Many researchers have suggested that the psychological complexity of a concept is related to the length of its representation in a language of thought. As yet, however, there are few concrete proposals about the nature of this language. This paper makes one such proposal: the language of thought allows first order quantification (quantificationover objects) more readily than second-order quantification (quantification over features). To support this proposal we present behavioral results froma concept learning study inspired by the work of Shepard, Hovland and Jenkins. Humans can learn and think about many kinds of concepts, including natural kinds such as elephant and water and nominal kinds such as grandmother and prime number.
Most logic-based machine learning algorithms rely on an Occamist bias where textual complexity of hypotheses is minimised. Within Inductive Logic Programming (ILP), this approach fails to distinguish between the efficiencies of hypothesised programs, such as quick sort (O(n log n)) and bubble sort (O(n2)).
We examine the meaning and the complexity of probabilistic logic programs that consist of a set of rules and a set of independent probabilistic facts (that is, programs based on Sato's distribution semantics). We focus on two semantics, respectively based on stable and on well-founded models. We show that the semantics based on stable models (referred to as the "credal semantics") produces sets of probability measures that dominate infinitely monotone Choquet capacities; we describe several useful consequences of this result. We then examine the complexity of inference with probabilistic logic programs. We distinguish between the complexity of inference when a probabilistic program and a query are given (the inferential complexity), and the complexity of inference when the probabilistic program is fixed and the query is given (the query complexity, akin to data complexity as used in database theory). We obtain results on the inferential and query complexity for acyclic, stratified, and normal propositional and relational programs; complexity reaches various levels of the counting hierarchy and even exponential levels.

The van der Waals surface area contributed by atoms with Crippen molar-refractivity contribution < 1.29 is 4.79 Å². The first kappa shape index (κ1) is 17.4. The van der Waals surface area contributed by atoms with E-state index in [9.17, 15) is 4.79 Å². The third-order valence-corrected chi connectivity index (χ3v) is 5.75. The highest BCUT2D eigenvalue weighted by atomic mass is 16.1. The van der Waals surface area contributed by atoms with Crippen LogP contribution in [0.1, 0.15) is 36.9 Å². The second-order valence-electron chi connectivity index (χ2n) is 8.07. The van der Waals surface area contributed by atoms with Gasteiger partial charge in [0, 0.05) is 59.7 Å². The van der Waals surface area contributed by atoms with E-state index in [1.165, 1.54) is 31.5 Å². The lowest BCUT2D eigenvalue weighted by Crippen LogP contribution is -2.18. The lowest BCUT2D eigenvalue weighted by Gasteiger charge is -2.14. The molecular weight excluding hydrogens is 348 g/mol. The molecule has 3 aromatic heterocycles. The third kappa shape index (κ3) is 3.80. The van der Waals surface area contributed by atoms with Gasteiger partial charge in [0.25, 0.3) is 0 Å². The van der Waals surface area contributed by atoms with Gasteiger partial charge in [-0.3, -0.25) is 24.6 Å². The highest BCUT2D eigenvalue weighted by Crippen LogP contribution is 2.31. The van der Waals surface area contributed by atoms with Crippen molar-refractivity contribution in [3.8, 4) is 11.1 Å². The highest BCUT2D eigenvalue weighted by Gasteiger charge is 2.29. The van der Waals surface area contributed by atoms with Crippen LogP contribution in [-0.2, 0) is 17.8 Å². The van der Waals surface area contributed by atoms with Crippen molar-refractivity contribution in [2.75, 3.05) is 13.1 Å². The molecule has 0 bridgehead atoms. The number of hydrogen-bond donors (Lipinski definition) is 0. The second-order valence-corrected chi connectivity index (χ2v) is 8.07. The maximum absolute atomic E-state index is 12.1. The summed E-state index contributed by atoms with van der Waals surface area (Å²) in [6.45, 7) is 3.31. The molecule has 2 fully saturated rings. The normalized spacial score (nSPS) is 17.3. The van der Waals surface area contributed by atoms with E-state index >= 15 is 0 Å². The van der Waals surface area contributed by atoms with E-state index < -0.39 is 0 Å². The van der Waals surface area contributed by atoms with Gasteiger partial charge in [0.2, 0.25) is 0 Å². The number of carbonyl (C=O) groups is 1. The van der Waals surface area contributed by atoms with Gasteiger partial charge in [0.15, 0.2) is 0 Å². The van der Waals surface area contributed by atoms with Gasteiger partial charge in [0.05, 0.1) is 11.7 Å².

In the last few years, there has been a large effort for analyzing the computational properties of reasoning in fuzzy description logics. This has led to a number of papers studying the complexity of these logics, depending on the chosen semantics. Surprisingly, despite being arguably the simplest form of fuzzy semantics, not much is known about the complexity of reasoning in fuzzy description logics w.r.t.
Automated theorem proving has long been a key task of artificial intelligence. Proofs form the bedrock of rigorous scientific inquiry. Many tools for both partially and fully automating their derivations have been developed over the last half a century. Some examples of state-of-the-art provers are E (Schulz, 2013), VAMPIRE (Kov\'acs & Voronkov, 2013), and Prover9 (McCune, 2005-2010). Newer theorem provers, such as E, use superposition calculus in place of more traditional resolution and tableau based methods. There have also been a number of past attempts to apply machine learning methods to guiding proof search. Suttner & Ertel proposed a multilayer-perceptron based method using hand-engineered features as far back as 1990; Urban et al (2011) apply machine learning to tableau calculus; and Loos et al (2017) recently proposed a method for guiding the E theorem prover using deep nerual networks. All of this prior work, however, has one common limitation: they all rely on the axioms of classical first-order logic. Very little attention has been paid to automated theorem proving for non-classical logics. One of the only recent examples is McLaughlin & Pfenning (2008) who applied the polarized inverse method to intuitionistic propositional logic. The literature is otherwise mostly silent. This is truly unfortunate, as there are many reasons to desire non-classical proofs over classical. Constructive/intuitionistic proofs should be of particular interest to computer scientists thanks to the well-known Curry-Howard correspondence (Howard, 1980) which tells us that all terminating programs correspond to a proof in intuitionistic logic and vice versa. This work explores using Q-learning (Watkins, 1989) to inform proof search for a specific system called non-classical logic called Core Logic (Tennant, 2017).